• I would think you’d need at least 200g. If you’re feeling shattered, eat more of them (though it sounds like this is your current tactic). You could start with a number (like 200g) and then titrate up if necessary.

      Then again, you’re probably going to feel shattered on the sixth day of anything. Do your best to rest on your off days, deload one week of every six at the least, and sleep as much as you can. That’s a rough schedule to maintain — well done on your progress in spite of it.

  4. Timely article, I’ll be forwarding this to my buddy. Every other week it seems I’m on the phone fielding questions about specific nuances and every damn time I just have to tell him, “Dude, let’s start with the cases of beer in the fridge and the Doritos & Chex Mix in your pantry.” Then we can discuss whether to rest 30 or 45 seconds between sets. Priorities…

    But he can grow a way manlier beard than I can.

  5. Dear Justin, I really like your articles and the impact they have on people habits. You are also talking about scientific facts, which is great since it help us to understand reality. However, when you are doing so, I suggest you to be less categorical about “scientific facts”, because in the end, it can deserve yourself.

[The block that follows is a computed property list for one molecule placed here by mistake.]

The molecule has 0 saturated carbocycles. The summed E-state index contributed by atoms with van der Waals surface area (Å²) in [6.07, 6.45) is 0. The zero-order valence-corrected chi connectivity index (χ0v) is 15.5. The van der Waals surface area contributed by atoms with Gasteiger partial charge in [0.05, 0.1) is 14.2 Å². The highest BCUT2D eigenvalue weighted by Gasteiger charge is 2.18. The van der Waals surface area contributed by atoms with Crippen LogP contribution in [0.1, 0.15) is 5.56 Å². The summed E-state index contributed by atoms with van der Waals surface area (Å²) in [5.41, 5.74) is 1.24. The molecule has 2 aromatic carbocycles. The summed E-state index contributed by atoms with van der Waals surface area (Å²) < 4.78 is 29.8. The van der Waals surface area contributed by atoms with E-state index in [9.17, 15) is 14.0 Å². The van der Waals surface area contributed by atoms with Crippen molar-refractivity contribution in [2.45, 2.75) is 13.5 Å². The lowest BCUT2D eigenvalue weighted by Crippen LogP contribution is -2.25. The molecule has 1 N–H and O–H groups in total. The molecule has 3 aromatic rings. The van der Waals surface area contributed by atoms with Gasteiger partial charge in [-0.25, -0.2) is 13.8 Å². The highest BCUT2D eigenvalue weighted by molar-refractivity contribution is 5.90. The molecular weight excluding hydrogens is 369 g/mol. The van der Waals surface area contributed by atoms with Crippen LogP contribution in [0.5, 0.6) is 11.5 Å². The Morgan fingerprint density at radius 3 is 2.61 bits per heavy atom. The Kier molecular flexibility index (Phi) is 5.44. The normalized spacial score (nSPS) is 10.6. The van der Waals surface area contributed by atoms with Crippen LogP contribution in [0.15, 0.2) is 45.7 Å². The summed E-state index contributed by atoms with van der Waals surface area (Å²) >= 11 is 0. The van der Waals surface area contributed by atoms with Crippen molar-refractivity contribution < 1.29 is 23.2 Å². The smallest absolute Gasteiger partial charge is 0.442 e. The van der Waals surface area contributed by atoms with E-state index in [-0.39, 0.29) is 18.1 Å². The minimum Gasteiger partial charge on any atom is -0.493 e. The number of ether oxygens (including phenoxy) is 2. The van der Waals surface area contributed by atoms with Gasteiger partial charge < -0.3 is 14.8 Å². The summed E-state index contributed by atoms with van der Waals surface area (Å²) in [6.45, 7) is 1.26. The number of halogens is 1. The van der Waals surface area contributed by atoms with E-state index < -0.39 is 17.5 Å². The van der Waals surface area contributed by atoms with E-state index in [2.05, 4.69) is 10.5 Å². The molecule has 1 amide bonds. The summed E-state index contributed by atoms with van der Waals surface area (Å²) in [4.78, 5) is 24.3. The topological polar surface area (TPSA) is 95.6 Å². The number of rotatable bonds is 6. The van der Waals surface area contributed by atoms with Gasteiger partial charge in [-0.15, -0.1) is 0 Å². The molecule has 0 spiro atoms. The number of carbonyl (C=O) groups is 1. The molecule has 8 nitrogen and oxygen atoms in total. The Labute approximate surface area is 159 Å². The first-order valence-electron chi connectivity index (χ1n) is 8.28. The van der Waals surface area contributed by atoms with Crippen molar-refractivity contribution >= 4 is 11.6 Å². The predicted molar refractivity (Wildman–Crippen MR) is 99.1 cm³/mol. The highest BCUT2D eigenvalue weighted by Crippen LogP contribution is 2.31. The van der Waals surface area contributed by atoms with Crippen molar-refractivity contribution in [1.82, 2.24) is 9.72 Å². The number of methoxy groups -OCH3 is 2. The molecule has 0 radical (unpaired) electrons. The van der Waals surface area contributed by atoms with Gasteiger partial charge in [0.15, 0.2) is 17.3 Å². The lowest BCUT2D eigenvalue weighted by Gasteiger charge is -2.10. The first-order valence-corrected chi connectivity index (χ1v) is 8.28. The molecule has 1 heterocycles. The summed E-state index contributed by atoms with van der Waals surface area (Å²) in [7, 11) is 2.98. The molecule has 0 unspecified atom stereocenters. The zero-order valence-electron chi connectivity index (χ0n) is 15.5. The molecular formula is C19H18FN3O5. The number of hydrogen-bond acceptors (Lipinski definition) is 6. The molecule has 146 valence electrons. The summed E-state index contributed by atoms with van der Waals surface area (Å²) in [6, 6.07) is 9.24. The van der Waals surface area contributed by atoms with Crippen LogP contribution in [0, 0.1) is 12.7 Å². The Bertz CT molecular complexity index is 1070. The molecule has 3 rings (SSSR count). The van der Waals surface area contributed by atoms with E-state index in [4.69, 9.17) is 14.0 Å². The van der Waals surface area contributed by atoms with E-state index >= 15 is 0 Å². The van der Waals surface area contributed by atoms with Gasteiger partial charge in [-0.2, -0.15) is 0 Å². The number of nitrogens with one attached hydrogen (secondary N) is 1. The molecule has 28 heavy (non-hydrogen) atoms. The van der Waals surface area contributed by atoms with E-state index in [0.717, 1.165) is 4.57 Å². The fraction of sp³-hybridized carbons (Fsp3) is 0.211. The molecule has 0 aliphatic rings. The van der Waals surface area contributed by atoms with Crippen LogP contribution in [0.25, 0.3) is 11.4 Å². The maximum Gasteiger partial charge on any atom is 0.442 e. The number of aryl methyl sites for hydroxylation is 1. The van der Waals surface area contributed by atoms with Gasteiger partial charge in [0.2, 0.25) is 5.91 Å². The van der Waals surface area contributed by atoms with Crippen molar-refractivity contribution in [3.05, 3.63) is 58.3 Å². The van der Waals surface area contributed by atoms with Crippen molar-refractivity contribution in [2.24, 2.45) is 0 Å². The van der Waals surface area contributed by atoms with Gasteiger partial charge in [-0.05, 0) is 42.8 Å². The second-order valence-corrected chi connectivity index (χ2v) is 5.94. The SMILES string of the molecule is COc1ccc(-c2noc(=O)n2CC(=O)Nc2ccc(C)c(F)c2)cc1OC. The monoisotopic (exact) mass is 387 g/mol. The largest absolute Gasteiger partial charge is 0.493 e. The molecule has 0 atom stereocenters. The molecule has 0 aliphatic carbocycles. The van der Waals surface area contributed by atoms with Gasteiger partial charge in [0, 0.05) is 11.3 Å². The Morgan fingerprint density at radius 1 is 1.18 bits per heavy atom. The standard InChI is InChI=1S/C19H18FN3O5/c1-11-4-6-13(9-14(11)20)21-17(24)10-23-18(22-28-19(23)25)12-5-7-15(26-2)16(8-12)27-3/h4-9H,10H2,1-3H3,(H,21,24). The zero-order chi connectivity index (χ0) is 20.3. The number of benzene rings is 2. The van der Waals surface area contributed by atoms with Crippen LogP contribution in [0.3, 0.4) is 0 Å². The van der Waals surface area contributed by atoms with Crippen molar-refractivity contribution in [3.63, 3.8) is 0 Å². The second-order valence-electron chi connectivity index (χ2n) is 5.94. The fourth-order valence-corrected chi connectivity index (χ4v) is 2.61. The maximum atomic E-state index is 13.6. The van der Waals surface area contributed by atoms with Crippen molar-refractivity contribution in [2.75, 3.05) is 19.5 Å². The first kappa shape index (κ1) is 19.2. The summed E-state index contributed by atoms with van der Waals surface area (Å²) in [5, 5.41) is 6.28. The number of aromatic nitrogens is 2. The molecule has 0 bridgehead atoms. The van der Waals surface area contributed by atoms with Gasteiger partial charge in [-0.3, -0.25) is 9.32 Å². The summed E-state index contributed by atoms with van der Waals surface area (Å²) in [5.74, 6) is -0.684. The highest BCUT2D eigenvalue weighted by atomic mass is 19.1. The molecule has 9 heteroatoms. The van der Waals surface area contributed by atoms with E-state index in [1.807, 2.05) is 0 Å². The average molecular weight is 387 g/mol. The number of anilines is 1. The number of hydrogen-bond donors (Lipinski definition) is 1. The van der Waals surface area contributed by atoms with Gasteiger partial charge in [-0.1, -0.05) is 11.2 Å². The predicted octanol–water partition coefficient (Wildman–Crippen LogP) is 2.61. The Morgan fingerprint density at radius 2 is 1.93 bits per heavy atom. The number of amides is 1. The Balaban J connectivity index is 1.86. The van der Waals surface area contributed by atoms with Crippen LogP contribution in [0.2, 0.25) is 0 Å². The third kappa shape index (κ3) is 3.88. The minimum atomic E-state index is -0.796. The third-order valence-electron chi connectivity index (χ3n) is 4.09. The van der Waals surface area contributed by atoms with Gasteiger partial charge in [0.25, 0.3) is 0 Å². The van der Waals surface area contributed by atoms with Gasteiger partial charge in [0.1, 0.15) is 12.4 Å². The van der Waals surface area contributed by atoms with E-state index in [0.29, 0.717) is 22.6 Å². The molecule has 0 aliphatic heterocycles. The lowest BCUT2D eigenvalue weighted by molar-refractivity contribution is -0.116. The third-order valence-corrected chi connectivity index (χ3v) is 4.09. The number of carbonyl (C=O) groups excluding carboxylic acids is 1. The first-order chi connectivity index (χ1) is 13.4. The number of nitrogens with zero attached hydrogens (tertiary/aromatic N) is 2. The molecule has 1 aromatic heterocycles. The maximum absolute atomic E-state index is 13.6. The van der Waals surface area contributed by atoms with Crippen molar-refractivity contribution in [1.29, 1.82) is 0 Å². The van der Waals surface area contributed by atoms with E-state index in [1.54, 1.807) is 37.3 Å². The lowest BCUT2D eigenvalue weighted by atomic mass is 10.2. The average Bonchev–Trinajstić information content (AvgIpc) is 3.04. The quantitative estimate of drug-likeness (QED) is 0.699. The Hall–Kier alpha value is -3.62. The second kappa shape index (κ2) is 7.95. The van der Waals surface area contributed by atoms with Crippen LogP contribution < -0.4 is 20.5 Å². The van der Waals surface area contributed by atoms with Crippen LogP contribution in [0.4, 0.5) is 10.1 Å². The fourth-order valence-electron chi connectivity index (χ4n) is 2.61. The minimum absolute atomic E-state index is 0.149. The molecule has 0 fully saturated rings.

Indeed, it is a very good idea to destroy bro science, but promoting paleo diet while doing it is also destroying a little bit your credibility. I am very sorry if this seems harsh, but this is not the point. But I assume that in your book you have reasonably adapted the paleo diet to the need of a real athlete, because you are a realistic man coaching true athletes (not an imaginary athlete coming from the disturbed mind of an internet paleo guru). Maybe you should have named your book : “a diet that works very nicely for lifters, and that is supported very well by empiric experiments, and that has nothing to do with some prehistoric men”. But it is not a very appealing title. Also, when you are talking about “quality foods that limit systemic inflammation”, or food that creates inflammation, I can see what you are talking about, but this is also a very personal interpretation of some scientific papers and so this is also on the verge of being bro science. But true science is boring, I know. Cheers !